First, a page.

Seven down three to go

4mown terracesHow large is this part of the farm? A hectare? A few acres? I have no idea. These are the poetically named lower terraces.

But I do know that whatever it is called, the area is almost, but not quite strimmed.

Well, mown and strimmed.

I wish it were easier to tackle. There are five main terraces on this part of the lower area; and only the first, fourth and fifth are actually possible to dreamily wander along with a mower.

You do have to skirt around some rather alarming boulders which have rolled down from above. 3lower terrace east

And until yesterday, you had to duck to avoid being pronged by the branches of the crab apple trees on terrace three.  I took the loppers down and unceremoniously gave the tree a haircut as I was tired of having to duck as I mooned along dreaming of flat land.

In my dreams (and I mean when I can’t get to sleep and don’t fancy counting sheep… who on earth thought of that as a solution to insomnia?)  I picture myself climbing into a large bulldozer and sorting out these wonky terraces.

1before close cropThe first terrace needs to have some of its slowly collapsing bank pushed back up.  Flood damage meant that everything slippped just a bit.  And the difference between flat long sweeps with a lawnmower, and climbing into a harness and hefting a strimmer to cut back grass and weeds on slightly sloping land is huge.

I also want to carve out some paths to make walking down to the second terrace easier.  Pushing boulders back into place; smoothing out the slopes and making my life more of a delight rather than a hissing under the breath curse.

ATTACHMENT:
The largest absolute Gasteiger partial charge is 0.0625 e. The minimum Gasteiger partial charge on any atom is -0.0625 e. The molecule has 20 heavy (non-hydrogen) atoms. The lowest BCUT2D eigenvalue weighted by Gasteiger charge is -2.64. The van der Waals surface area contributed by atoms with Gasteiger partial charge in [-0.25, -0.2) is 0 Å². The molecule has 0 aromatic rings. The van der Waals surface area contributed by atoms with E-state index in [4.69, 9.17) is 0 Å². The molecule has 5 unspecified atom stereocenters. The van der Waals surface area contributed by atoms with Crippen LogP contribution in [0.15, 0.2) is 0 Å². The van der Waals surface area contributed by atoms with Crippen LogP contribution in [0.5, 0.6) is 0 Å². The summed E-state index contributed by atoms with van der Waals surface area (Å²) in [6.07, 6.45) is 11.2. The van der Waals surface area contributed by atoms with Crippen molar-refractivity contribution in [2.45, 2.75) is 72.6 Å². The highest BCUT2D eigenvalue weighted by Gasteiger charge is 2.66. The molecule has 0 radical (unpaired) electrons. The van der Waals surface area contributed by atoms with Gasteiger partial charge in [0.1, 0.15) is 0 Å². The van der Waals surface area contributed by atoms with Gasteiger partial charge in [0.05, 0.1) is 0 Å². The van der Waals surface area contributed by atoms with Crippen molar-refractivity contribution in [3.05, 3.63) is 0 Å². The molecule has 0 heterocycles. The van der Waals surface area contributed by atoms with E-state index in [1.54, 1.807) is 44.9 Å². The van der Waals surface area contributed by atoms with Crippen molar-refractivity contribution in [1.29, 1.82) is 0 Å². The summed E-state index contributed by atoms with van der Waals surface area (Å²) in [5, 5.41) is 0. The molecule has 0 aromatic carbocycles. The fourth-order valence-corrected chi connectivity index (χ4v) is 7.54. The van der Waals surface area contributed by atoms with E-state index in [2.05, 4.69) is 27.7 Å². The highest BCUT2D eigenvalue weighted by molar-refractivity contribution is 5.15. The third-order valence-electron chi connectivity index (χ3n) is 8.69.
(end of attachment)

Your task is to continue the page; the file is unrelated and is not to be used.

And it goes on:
Sorry, I am getting dreamy. You wouldn’t believe the earthworks I have planned when I can’t get to sleep.

The other five terraces are to the east of this picture: a large sloping bowl of land that houses an interesting collection of self sown wild cherries and elderflowers. Plus bracken.  And then four more little terraces that lead down to the vineyard which is an almost full stop.  One terrace below, then the road and more land after that.

2after lower t wallsMathematics was never my strongest point (thank you Miss Hind for pointing this out) I think there are more than ten terraces here.

All I know is that the verticals have been done – brambles and broom. And I just have to finish the last three above the vineyard.  And if I’m really keen venture down ot the bracken field below the vineyard and scythe those down.

I actually climbed down there to have a look; and I almost sunk out of sight. The bracken is head high. Exceptionally interesting if you haven’t got your foot trapped in a bramble tendril and you trip and fall over. In full view of a car that actually was driving up our very quiet road at the time.

They slowed. Long enough to see me pop up as quickly as I could, wave and look stupid, and then gently pick my way further down the slope.